Stuart Brown is a man on a mission. He is convinced that there is something missing in many of our lives, the absence of which is a source of much suffering and unhappiness. It is the lack of this element that is the source of problems that range from depression to violent crime, and include mental illness, Alzheimer’s disease, heart disease divorce, and other serious health and relationship issues. The missing ingredient in this equation isn’t money, time, education, or even love. It’s something that is intrinsic to our nature and has for most of us, over the years been lost as other competing commitments became dominant. And the good news, according to Dr. Brown, is that it’s possible for all of us to bring this quality back into our lives and to upgrade our sense of well-being to a higher level, regardless of our current life circumstances, our age or our personal history.
Good New: We can bring playfulness back today.
The word for this is “play”. Play is more than engagement with a specific activity or game, but rather it’s a state of mind that can be experienced in any aspect of our lives. Embodying an attitude of playfulness infuses our life experience with a sense of ease, enjoyment, pleasure, and creativity that has transformative and restorative benefits.
In his book Play (Avery, 2009), Dr. Brown lists what he considers to be the properties of play, which include:
Purposeless. Play is done for it’s own sake. It is not a means to another end, but is done for the pleasure of the experience itself
Voluntary. Play is not obligatory and cannot be required.
Inherently attractive. It’s fun and makes you feel good and contains an element of excitement.
Freedom from time. When we are at play, we lose a sense of the passage of time.
Diminished consciousness of self. When we play, we become more conscious (aware of the present moment), and less self-conscious.
Improvisational potential. There is openness to experiencing things in new ways that can allow for greater creativity, chance, spontaneity, and serendipity.
Continuation desire. The pleasure of the experience drives us to keep doing what we’re doing.
The Antidote to Duty, Obligation and Have To
Play is the antidote to the feeling of being constrained, the need to be practical, to follow established rules, to please others, to make efficient use of time, and the vague sense of guilt that we often experience when we are failing to fulfill any of the “shoulds” in our lives. Play liberates us from the feeling of being encumbered by the many explicit and implicit social demands.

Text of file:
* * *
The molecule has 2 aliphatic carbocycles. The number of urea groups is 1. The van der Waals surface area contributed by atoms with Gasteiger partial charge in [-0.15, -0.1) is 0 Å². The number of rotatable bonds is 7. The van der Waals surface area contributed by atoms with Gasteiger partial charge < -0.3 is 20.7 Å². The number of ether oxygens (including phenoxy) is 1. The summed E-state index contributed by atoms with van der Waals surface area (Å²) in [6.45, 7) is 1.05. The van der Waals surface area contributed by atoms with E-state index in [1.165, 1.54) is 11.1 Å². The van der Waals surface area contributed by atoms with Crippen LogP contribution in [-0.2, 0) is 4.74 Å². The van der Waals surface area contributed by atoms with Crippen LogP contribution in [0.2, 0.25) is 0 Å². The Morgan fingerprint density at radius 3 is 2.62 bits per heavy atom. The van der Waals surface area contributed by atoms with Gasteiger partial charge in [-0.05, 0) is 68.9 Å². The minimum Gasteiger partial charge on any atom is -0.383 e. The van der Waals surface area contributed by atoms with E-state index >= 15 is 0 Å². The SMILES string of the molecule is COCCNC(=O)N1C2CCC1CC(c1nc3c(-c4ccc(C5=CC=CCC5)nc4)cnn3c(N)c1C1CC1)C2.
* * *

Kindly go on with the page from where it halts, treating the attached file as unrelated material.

But even that isn’t the main reason to be playful. Play is, very simply, its own reward. We never outgrow the need for play and we never stop experiencing its benefits. The biggest obstacle to keeping play alive isn’t a lack of money or time, nor is it the responsibilities that we have elected to assume, nor is it our age or even our physical condition. We can create the experience of play under any circumstances.
The resistance that many of us experience to becoming more playful isn’t external it’s internal. It’s our beliefs about adulthood being a time for serious business. Giving ourselves more permission to integrate a playful spirit more fully into our lives requires the willingness to appear to be foolish, immature, and to be at risk of being accused of “not acting your age”.
This is not to deny the magnitude of the challenges inherent in dealing with the realities of life and the increasing complexities of the modern world. But rather it’s a reminder that we may be better equipped to meet those challenges if we can bring an attitude of playfulness more fully into our lives.
Fun doesn't have to stop.
It could be that one of the most responsible things that we can do is to provide an example to the younger generation of adulthood as a time that continues to include fun, play, and curiosity. It’s no wonder that so many young people try to extend childhood in an attempt to delay the onset of a life stage that looks like it’s oppressive responsibility. Demonstrating that fun don’t stop when you get out of school, get married, or have children could be one of the best examples that we can set for young people.
Enlightenment, according to some spiritual traditions has to do with “lightening up”. We owe it to ourselves to take an honest inventory to see if we are experiencing enough play in our lives, not just on vacations, and not just on the weekends, but on a consistent, daily basis. If we’re not having enough play, what’s in the way? Play is a great gift that we give to ourselves and to all those around us. It’s just what the doctor ordered!
Linda Bloom L.C.S.W. has served as psychotherapist and seminar leader practicing relationship counseling almost forty years. Check out her OMTimes Bio.
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